In an academic context, the Association for Computing Machinery defines IT as "undergraduate degree programs that prepare students to meet the computer technology needs of business, government, healthcare, schools, and other kinds of organizations .... IT specialists assume responsibility for selecting hardware and software products appropriate for an organization, integrating those products with organizational needs and infrastructure, and installing, customizing, and maintaining those applications for the organizationís computer users."

Commercial and employment perspective

Companies in the information technology field are often discussed as a group as the "tech sector" or the "tech industry".

In a business context, the Information Technology Association of America has defined information technology as "the study, design, development, application, implementation, support or management of computer-based information systems". The responsibilities of those working in the field include network administration, software development and installation, and the planning and management of an organization's technology life cycle, by which hardware and software are maintained, upgraded and replaced.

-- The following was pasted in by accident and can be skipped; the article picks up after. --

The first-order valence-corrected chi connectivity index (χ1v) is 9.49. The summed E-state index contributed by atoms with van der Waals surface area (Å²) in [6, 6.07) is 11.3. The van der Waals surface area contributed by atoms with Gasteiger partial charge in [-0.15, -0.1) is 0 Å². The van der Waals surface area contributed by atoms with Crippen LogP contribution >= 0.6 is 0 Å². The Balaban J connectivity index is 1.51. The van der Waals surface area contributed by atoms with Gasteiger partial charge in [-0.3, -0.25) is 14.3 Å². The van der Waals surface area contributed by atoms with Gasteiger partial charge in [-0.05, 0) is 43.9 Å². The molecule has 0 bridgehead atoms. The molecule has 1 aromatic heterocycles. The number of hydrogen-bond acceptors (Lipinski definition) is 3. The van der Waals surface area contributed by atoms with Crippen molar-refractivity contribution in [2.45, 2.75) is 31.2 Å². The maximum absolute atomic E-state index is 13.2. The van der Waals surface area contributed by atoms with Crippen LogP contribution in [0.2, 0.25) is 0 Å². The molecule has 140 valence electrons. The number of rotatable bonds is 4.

The business value of information technology lies in the automation of business processes, provision of information for decision making, connecting businesses with their customers, and the provision of productivity tools to increase efficiency.

Ethical perspective

The field of information ethics was established by mathematician Norbert Wiener in the 1940s. Some of the ethical issues associated with the use of information technology include:

Breaches of copyright by those downloading files stored without the permission of the copyright holders
Employers monitoring their employees' emails and other Internet usage
Unsolicited emails
Hackers accessing online databases
Web sites installing cookies or spyware to monitor a user's online activities

https://en.wikipedia.org/wiki/Information_technology
Reyed Mia (Apprentice, DIU)
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Daffodil International University